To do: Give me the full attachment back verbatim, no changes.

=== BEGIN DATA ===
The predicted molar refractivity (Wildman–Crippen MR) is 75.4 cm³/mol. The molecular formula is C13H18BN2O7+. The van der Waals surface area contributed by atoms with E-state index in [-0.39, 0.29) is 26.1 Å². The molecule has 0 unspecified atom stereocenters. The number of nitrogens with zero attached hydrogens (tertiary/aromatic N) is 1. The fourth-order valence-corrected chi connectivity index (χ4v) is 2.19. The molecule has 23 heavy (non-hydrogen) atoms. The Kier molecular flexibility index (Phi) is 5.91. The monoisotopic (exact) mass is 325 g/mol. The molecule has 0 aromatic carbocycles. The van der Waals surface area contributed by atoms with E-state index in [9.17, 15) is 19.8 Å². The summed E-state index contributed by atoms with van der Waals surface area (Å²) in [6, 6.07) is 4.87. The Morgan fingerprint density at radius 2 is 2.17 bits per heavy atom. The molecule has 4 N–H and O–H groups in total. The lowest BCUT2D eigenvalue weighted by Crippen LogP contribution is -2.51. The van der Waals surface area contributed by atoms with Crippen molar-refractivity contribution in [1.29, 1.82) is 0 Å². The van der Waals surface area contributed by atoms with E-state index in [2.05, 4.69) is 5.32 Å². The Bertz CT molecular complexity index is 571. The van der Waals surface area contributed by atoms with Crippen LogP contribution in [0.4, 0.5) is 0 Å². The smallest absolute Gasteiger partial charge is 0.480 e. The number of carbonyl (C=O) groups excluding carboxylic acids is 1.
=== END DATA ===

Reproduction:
The predicted molar refractivity (Wildman–Crippen MR) is 75.4 cm³/mol. The molecular formula is C13H18BN2O7+. The van der Waals surface area contributed by atoms with E-state index in [-0.39, 0.29) is 26.1 Å². The molecule has 0 unspecified atom stereocenters. The number of nitrogens with zero attached hydrogens (tertiary/aromatic N) is 1. The fourth-order valence-corrected chi connectivity index (χ4v) is 2.19. The molecule has 23 heavy (non-hydrogen) atoms. The Kier molecular flexibility index (Phi) is 5.91. The monoisotopic (exact) mass is 325 g/mol. The molecule has 0 aromatic carbocycles. The van der Waals surface area contributed by atoms with E-state index in [9.17, 15) is 19.8 Å². The summed E-state index contributed by atoms with van der Waals surface area (Å²) in [6, 6.07) is 4.87. The Morgan fingerprint density at radius 2 is 2.17 bits per heavy atom. The molecule has 4 N–H and O–H groups in total. The lowest BCUT2D eigenvalue weighted by Crippen LogP contribution is -2.51. The van der Waals surface area contributed by atoms with Crippen molar-refractivity contribution in [1.29, 1.82) is 0 Å². The van der Waals surface area contributed by atoms with E-state index in [2.05, 4.69) is 5.32 Å². The Bertz CT molecular complexity index is 571. The van der Waals surface area contributed by atoms with Crippen LogP contribution in [0.4, 0.5) is 0 Å². The smallest absolute Gasteiger partial charge is 0.480 e. The number of carbonyl (C=O) groups excluding carboxylic acids is 1.